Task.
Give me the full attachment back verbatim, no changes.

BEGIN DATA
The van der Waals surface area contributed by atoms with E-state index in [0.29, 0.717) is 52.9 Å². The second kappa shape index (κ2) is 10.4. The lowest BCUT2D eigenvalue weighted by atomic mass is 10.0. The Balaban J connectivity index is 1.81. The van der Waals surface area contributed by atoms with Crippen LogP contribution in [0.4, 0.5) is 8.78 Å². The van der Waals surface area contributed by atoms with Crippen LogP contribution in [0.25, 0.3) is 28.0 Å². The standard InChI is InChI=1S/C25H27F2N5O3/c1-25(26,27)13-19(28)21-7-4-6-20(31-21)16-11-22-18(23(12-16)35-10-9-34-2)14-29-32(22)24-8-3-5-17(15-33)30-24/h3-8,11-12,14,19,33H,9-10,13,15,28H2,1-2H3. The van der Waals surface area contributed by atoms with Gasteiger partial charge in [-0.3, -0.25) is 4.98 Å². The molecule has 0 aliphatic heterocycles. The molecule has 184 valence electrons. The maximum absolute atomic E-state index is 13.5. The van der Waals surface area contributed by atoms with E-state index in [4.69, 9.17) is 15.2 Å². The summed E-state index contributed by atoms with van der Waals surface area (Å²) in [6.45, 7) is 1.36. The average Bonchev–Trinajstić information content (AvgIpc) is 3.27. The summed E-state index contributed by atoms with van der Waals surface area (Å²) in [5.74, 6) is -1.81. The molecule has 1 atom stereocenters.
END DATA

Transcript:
The van der Waals surface area contributed by atoms with E-state index in [0.29, 0.717) is 52.9 Å². The second kappa shape index (κ2) is 10.4. The lowest BCUT2D eigenvalue weighted by atomic mass is 10.0. The Balaban J connectivity index is 1.81. The van der Waals surface area contributed by atoms with Crippen LogP contribution in [0.4, 0.5) is 8.78 Å². The van der Waals surface area contributed by atoms with Crippen LogP contribution in [0.25, 0.3) is 28.0 Å². The standard InChI is InChI=1S/C25H27F2N5O3/c1-25(26,27)13-19(28)21-7-4-6-20(31-21)16-11-22-18(23(12-16)35-10-9-34-2)14-29-32(22)24-8-3-5-17(15-33)30-24/h3-8,11-12,14,19,33H,9-10,13,15,28H2,1-2H3. The van der Waals surface area contributed by atoms with Gasteiger partial charge in [-0.3, -0.25) is 4.98 Å². The molecule has 0 aliphatic heterocycles. The molecule has 184 valence electrons. The maximum absolute atomic E-state index is 13.5. The van der Waals surface area contributed by atoms with E-state index in [4.69, 9.17) is 15.2 Å². The summed E-state index contributed by atoms with van der Waals surface area (Å²) in [6.45, 7) is 1.36. The average Bonchev–Trinajstić information content (AvgIpc) is 3.27. The summed E-state index contributed by atoms with van der Waals surface area (Å²) in [5.74, 6) is -1.81. The molecule has 1 atom stereocenters.